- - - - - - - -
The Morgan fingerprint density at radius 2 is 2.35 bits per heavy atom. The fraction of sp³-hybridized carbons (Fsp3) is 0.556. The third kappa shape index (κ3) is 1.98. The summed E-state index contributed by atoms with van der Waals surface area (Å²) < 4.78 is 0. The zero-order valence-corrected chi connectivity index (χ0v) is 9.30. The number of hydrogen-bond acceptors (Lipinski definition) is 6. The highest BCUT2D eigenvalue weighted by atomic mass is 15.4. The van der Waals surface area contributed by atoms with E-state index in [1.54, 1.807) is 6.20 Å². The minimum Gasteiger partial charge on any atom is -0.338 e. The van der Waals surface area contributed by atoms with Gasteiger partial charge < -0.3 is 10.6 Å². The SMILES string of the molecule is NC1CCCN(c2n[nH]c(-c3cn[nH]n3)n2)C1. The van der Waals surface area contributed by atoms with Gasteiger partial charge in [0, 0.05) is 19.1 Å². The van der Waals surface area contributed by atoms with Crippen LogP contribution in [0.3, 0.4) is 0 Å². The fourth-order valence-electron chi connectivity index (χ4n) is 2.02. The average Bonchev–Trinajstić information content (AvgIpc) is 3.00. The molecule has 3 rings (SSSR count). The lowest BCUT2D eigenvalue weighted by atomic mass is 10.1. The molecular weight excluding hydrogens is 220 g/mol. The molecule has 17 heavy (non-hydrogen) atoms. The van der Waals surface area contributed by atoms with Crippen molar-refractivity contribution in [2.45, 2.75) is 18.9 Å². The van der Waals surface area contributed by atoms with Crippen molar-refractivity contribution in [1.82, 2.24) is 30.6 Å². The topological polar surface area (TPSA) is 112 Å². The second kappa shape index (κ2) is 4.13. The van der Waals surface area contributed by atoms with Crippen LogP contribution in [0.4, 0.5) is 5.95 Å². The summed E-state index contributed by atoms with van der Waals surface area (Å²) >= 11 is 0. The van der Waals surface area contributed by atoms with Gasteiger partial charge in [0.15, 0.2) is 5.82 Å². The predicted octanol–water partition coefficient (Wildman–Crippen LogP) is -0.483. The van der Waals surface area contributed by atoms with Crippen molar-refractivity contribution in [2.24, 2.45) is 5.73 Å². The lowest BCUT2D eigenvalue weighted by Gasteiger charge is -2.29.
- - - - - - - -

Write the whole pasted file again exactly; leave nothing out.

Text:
The Morgan fingerprint density at radius 2 is 2.35 bits per heavy atom. The fraction of sp³-hybridized carbons (Fsp3) is 0.556. The third kappa shape index (κ3) is 1.98. The summed E-state index contributed by atoms with van der Waals surface area (Å²) < 4.78 is 0. The zero-order valence-corrected chi connectivity index (χ0v) is 9.30. The number of hydrogen-bond acceptors (Lipinski definition) is 6. The highest BCUT2D eigenvalue weighted by atomic mass is 15.4. The van der Waals surface area contributed by atoms with E-state index in [1.54, 1.807) is 6.20 Å². The minimum Gasteiger partial charge on any atom is -0.338 e. The van der Waals surface area contributed by atoms with Gasteiger partial charge < -0.3 is 10.6 Å². The SMILES string of the molecule is NC1CCCN(c2n[nH]c(-c3cn[nH]n3)n2)C1. The van der Waals surface area contributed by atoms with Gasteiger partial charge in [0, 0.05) is 19.1 Å². The van der Waals surface area contributed by atoms with Crippen LogP contribution in [0.3, 0.4) is 0 Å². The fourth-order valence-electron chi connectivity index (χ4n) is 2.02. The average Bonchev–Trinajstić information content (AvgIpc) is 3.00. The molecule has 3 rings (SSSR count). The lowest BCUT2D eigenvalue weighted by atomic mass is 10.1. The molecular weight excluding hydrogens is 220 g/mol. The molecule has 17 heavy (non-hydrogen) atoms. The van der Waals surface area contributed by atoms with Crippen molar-refractivity contribution in [2.45, 2.75) is 18.9 Å². The van der Waals surface area contributed by atoms with Crippen molar-refractivity contribution in [1.82, 2.24) is 30.6 Å². The topological polar surface area (TPSA) is 112 Å². The second kappa shape index (κ2) is 4.13. The van der Waals surface area contributed by atoms with Crippen LogP contribution in [0.4, 0.5) is 5.95 Å². The summed E-state index contributed by atoms with van der Waals surface area (Å²) >= 11 is 0. The van der Waals surface area contributed by atoms with Gasteiger partial charge in [0.15, 0.2) is 5.82 Å². The predicted octanol–water partition coefficient (Wildman–Crippen LogP) is -0.483. The van der Waals surface area contributed by atoms with Crippen molar-refractivity contribution in [2.24, 2.45) is 5.73 Å². The lowest BCUT2D eigenvalue weighted by Gasteiger charge is -2.29.